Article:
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Adamson, Fiona (2019) 'Non-State Authoritarianism and Diaspora Politics.' Global Networks, 20 (1). pp. 150-169.

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Diaspora politics has been celebrated as a form of transnationalism that can potentially challenge authoritarian regimes. Arguably, opposition groups and political activists can mobilize beyond the territorial limits of the state, thus bypassing some of the constraints to political organization found in authoritarian states. The literature on transnational and extraterritorial repression complicates this model, for it shows that states can use strategies of ‘long‐distance authoritarianism’ to monitor, intimidate and harass diasporic populations abroad. Yet, non‐state actors in the diaspora also sometimes use such repressive strategies to mobilize internally, gain hegemony within the diaspora, and marginalize or eliminate internal rivals. This raises the question of whether such activities can be understood as non‐state forms of authoritarianism. Cases of diasporic politics pertaining to Turkey and Sri Lanka are briefly explored with a view to examining how state and non‐state forms of transnational repression can, under some conditions, result in the dynamics of competitive authoritarianism within a diaspora. In such cases, ‘ordinary’ members of the diaspora may become caught between multiple forms of transnational repression in addition to potentially experiencing marginalization and securitization in their new home.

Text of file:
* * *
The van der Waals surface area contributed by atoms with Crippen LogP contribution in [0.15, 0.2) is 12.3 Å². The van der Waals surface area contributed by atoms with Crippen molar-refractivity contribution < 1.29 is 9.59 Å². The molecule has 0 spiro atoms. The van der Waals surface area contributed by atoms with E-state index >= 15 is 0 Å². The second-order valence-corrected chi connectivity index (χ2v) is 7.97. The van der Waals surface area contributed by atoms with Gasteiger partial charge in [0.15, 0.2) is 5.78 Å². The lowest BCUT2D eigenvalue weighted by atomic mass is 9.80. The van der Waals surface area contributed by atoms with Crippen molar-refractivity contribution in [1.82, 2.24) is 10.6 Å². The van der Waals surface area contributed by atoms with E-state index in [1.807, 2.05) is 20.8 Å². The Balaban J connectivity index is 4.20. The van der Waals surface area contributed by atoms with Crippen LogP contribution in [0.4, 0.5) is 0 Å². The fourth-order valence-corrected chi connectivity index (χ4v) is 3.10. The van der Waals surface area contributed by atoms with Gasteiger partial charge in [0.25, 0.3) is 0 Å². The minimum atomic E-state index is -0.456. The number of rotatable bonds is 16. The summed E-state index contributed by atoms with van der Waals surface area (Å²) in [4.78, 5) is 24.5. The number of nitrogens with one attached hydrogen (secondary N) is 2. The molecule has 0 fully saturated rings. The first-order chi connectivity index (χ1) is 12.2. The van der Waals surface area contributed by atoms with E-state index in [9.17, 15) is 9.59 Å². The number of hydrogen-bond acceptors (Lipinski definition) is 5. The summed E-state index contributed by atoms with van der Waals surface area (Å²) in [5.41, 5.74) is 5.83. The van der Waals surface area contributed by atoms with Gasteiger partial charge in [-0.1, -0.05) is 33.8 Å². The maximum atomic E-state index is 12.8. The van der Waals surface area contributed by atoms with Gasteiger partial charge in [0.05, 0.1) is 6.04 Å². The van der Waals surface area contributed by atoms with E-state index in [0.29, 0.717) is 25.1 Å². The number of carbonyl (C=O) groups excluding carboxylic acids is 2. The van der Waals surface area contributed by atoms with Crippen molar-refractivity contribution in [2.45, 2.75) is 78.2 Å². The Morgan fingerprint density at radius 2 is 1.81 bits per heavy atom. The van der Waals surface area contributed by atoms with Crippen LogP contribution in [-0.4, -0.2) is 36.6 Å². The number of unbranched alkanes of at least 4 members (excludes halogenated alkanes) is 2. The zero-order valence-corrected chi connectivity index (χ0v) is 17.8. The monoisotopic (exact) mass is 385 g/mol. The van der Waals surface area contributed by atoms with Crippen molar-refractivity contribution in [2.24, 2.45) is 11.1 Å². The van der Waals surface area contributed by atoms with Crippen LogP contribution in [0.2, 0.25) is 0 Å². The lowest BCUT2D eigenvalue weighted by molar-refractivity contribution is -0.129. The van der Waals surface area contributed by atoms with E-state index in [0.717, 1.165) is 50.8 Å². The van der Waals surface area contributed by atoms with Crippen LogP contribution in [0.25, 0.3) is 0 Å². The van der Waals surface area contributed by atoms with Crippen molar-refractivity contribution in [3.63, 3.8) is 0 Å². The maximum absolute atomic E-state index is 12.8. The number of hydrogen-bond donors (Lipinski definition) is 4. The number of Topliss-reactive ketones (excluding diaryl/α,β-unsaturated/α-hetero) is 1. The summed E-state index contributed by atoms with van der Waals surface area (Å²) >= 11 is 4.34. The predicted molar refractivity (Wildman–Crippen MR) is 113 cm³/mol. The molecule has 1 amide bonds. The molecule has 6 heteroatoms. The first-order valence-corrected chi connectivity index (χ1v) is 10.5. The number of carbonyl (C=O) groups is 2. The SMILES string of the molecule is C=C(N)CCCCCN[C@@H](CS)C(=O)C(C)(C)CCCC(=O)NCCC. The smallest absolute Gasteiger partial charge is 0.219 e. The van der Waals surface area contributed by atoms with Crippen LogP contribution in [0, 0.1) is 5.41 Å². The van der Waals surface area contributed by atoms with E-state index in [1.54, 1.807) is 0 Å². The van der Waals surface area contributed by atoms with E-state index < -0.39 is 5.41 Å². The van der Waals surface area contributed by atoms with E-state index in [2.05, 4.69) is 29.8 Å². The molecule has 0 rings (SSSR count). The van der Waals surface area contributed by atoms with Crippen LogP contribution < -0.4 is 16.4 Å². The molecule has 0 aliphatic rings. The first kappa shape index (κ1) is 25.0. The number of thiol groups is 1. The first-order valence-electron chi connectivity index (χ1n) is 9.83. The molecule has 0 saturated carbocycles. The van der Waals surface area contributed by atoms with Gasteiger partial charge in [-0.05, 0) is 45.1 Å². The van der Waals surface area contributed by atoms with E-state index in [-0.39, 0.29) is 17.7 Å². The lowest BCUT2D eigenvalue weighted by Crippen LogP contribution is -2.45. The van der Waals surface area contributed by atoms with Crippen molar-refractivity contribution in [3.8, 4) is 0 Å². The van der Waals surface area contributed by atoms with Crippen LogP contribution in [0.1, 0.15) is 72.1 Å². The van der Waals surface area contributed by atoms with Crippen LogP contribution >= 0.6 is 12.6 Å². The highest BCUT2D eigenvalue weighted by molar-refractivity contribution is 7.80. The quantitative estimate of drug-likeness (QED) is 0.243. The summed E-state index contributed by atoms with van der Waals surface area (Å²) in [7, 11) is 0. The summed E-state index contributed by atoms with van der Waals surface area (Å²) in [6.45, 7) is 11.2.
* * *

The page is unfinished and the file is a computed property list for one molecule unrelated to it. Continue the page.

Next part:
Item Type: Journal Article
SOAS Departments & Centres: Departments and Subunits > Department of Politics & International Studies
ISSN: 14702266
Copyright Statement: © 2019 The Authors. This is an open access article under the terms of the Creative Commons Attribution‐NonCommercial License, which permits use, distribution and reproduction in any medium, provided the original work is properly cited and is not used for commercial purposes.
DOI (Digital Object Identifier):
Date Deposited: 24 Aug 2018 11:16

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